Most texts only give numbers for 'horizontal flow' through a wall, or
'vertical flow' through a floor/ceiling. When you start putting in angles,
it becomes more 'art' than 'science' :-(
Yes, if the back side is also uninsulated, there will be losses there.
Technically, 'downward' flow is a different coefficient than 'upward', but I
think the difference is down in the 'noise level' of these estimates.
And of course, if there is a small breeze of say 3-5 mph, the convection
losses will increase. For example, the film coefficient could rise to 5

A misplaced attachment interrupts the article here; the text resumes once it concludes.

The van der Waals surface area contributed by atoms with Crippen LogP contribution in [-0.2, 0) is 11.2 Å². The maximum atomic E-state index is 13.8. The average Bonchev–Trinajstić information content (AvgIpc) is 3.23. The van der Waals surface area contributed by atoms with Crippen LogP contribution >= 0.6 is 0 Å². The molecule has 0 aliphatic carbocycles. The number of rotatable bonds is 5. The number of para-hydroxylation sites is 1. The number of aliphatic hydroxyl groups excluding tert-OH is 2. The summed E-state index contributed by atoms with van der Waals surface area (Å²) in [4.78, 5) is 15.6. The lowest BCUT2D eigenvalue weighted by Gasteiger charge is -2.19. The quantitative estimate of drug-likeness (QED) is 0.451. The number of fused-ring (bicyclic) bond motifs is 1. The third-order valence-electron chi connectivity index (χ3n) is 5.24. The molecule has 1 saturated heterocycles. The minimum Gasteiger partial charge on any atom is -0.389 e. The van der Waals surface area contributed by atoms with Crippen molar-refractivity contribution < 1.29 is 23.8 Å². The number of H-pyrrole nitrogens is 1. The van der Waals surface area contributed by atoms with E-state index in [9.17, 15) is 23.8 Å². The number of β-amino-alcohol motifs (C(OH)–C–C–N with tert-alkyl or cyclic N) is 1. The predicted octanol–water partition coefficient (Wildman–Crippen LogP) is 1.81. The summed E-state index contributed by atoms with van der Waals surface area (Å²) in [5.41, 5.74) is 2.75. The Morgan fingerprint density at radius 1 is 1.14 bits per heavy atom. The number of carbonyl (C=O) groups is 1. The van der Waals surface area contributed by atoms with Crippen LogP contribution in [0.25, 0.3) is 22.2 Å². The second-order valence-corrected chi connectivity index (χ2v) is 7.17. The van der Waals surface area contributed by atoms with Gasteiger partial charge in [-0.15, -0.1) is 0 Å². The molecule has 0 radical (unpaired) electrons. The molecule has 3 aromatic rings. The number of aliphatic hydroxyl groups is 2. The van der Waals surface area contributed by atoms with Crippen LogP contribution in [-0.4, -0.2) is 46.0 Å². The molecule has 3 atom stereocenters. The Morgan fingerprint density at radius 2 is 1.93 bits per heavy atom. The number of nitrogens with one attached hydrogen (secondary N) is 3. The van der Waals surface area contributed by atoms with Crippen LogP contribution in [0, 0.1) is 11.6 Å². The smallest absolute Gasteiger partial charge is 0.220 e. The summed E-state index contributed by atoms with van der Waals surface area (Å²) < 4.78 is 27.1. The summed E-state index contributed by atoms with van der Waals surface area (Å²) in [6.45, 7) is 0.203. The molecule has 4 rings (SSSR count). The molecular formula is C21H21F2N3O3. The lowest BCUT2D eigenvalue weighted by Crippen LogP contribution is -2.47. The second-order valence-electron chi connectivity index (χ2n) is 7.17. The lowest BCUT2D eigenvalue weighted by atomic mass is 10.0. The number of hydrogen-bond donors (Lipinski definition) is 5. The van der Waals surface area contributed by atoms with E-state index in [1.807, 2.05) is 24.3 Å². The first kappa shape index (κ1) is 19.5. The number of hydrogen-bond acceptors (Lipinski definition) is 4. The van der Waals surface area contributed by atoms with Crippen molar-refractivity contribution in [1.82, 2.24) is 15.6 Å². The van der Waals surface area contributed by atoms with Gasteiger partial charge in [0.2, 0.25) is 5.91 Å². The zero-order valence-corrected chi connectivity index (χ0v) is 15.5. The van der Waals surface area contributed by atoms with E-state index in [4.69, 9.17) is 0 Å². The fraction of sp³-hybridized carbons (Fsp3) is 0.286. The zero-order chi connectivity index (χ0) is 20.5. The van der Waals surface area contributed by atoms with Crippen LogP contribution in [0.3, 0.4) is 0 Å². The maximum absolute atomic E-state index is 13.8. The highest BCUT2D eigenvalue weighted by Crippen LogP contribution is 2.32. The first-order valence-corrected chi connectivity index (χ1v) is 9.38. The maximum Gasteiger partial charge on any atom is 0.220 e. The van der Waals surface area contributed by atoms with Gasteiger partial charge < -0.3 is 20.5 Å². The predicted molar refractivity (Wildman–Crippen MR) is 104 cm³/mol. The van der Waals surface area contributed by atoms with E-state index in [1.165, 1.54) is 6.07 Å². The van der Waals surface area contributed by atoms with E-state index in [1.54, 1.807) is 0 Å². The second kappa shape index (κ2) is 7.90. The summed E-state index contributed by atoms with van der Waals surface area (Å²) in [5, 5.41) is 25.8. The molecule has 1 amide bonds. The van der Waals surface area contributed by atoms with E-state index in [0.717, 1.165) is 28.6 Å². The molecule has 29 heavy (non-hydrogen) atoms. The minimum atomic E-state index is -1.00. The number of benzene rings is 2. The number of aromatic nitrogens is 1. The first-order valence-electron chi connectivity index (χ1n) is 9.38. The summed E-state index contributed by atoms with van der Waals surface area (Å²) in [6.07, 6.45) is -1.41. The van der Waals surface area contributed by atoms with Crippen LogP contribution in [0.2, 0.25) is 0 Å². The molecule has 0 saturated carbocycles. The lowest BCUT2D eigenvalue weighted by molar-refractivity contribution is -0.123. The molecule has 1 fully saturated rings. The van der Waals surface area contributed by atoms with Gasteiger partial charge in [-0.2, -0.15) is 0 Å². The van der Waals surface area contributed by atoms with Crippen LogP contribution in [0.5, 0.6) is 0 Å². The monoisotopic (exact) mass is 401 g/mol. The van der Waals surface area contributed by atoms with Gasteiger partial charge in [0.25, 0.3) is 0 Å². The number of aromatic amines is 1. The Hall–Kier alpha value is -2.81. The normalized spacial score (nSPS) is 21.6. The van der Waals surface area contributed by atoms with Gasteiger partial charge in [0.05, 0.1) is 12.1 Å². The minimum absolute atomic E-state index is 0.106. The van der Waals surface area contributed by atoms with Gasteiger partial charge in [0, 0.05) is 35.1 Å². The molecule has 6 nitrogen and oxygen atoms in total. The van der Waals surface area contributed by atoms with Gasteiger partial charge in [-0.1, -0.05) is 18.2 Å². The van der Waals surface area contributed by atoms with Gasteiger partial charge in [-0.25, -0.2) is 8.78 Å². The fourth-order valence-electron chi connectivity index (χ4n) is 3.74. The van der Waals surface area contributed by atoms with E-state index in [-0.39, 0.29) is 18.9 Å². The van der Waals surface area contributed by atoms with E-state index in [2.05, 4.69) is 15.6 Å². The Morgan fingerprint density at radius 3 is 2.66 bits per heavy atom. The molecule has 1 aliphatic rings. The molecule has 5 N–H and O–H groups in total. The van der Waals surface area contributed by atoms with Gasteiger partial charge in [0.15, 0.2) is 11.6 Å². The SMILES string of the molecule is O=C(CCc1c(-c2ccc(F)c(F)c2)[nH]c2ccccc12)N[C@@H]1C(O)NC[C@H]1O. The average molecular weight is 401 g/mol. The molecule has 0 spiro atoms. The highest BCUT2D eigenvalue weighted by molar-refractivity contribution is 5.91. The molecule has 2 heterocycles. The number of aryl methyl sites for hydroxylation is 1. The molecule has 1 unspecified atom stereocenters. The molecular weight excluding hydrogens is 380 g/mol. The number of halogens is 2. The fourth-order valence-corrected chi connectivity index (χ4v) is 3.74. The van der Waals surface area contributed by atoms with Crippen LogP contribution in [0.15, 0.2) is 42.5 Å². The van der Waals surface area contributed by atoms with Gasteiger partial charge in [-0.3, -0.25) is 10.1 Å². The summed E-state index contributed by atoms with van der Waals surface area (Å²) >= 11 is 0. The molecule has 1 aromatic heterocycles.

BTU/hr-degF and that would make the losses on the order of 57*(5.0) = 235
BTU/hr per ft^2. This would reduce the maximum temperature you can get from
I was just pointing out that no glazing on a nice warm, still day can
actually perform as good or even slightly better than single-pane glazing.
In warm climates, in nice weather, the glazing can be unnecessary. Of
course, if it gets down to -10F and a 'howling wind', then you might want to
go with double glazing ;-)